In my introductory comments “Breast Cancer During Pregnancy - Overview” there were several important questions for which I have not yet offered answers. Each of these could be a blog unto themselves, but to keep things moving along, let me address several of these with simple bulleted comments:
• If I have had breast cancer treated before pregnancy, will pregnancy increase the risk of recurrence?: No. Pregnancy by itself does not appear to increase the risk of recurrence or poorer long-term prognosis above that expected by the type of cancer and the stage at detection and initiation of treatment. • Can breast cancer be transmitted to my baby?: I am not aware of any publications that suggest breast cancer can cross the placenta and affect the baby. Babies may be at greater risk for developing breast cancer during their lives for genetic reasons, but not as the result of ‘catching the disease’ from their mothers. • Can I breast feed my baby if I have had, or am undergoing treatment for, breast cancer?: There are several considerations for this question. First, if you are currently undergoing chemotherapy for breast cancer, then it is not recommended that you breastfeed. If you have completed chemotherapy, then you can consider breastfeeding. (Ask your breast specialist how long you should wait after completion of the chemotherapy that was chosen for your care). If you have had a large portion of a breast removed and/or had radiation therapy to a breast, then that breast may not produce much milk, although milk production by the remaining breast will usually be sufficient to support the baby at least in early infancy, if not longer. If you have chosen to defer therapy until after delivery, it is usually recommended that lactation be suppressed in anticipation of surgery, radiation, or chemotherapy. • If I have had breast cancer treated, how long should I wait before getting pregnant?: This depends on many factors, including stage of disease, response to therapy, type of therapy received, prognosis, and personal concerns (age, risk tolerance, desire for more children, etc…). The usual recommendation is that you wait at least two years after the diagnosis has been made before attempting conception. Recurrent disease often declares itself within this time frame. If you may be interested in pregnancy after a diagnosis of breast cancer has been made, you should bring that up with your physician when treatment options are discussed because certain chemotherapeutic agents, or pelvic radiation for metastatic disease, might impair future fertility. Technologic advances in assisted reproductive technologies are occurring daily and options for preservation of eggs or embryos should also be discussed with your providers if you would consider this and have the resources for the same.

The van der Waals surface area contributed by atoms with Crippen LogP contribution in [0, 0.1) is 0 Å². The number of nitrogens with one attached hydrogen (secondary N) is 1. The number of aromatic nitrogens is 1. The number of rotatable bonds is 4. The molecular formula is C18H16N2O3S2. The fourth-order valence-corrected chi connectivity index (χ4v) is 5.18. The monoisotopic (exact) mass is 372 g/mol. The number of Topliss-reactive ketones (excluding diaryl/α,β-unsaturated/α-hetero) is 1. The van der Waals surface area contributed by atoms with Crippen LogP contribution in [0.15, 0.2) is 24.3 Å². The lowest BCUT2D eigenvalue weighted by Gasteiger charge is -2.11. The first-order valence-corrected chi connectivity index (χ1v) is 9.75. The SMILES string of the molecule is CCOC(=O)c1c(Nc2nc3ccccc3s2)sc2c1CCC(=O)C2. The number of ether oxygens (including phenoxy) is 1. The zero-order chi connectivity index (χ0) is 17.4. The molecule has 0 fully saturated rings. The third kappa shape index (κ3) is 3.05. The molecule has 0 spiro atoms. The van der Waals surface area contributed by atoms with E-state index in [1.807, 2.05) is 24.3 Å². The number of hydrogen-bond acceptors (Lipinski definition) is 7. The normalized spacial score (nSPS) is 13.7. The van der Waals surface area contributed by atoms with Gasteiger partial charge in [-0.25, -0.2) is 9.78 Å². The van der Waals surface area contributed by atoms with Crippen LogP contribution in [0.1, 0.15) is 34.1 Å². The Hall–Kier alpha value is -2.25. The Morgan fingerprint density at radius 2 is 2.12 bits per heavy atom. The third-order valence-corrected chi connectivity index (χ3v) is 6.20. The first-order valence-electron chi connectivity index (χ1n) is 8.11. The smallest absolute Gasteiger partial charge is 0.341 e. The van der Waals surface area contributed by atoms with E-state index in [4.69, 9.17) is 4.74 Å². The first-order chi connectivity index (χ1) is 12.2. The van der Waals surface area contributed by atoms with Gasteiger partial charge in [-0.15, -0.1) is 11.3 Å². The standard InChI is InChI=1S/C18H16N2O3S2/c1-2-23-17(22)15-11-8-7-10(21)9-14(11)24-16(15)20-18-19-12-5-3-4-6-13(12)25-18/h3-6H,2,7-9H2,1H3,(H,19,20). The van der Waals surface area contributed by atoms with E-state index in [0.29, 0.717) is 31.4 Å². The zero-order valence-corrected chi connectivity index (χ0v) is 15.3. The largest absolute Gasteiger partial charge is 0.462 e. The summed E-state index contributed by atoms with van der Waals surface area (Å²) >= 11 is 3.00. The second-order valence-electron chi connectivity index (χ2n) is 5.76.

I hope this series of posts has helped to answer many of your general questions related to breast cancer and pregnancy. If you have other questions that were not addressed, feel free to ask these in the comments section of this blog and I will do my best to respond. And, if I cannot answer a question myself, this is one topic on which I would be delighted to help you find an answer, even if it means referring the query to someone more expert in the field.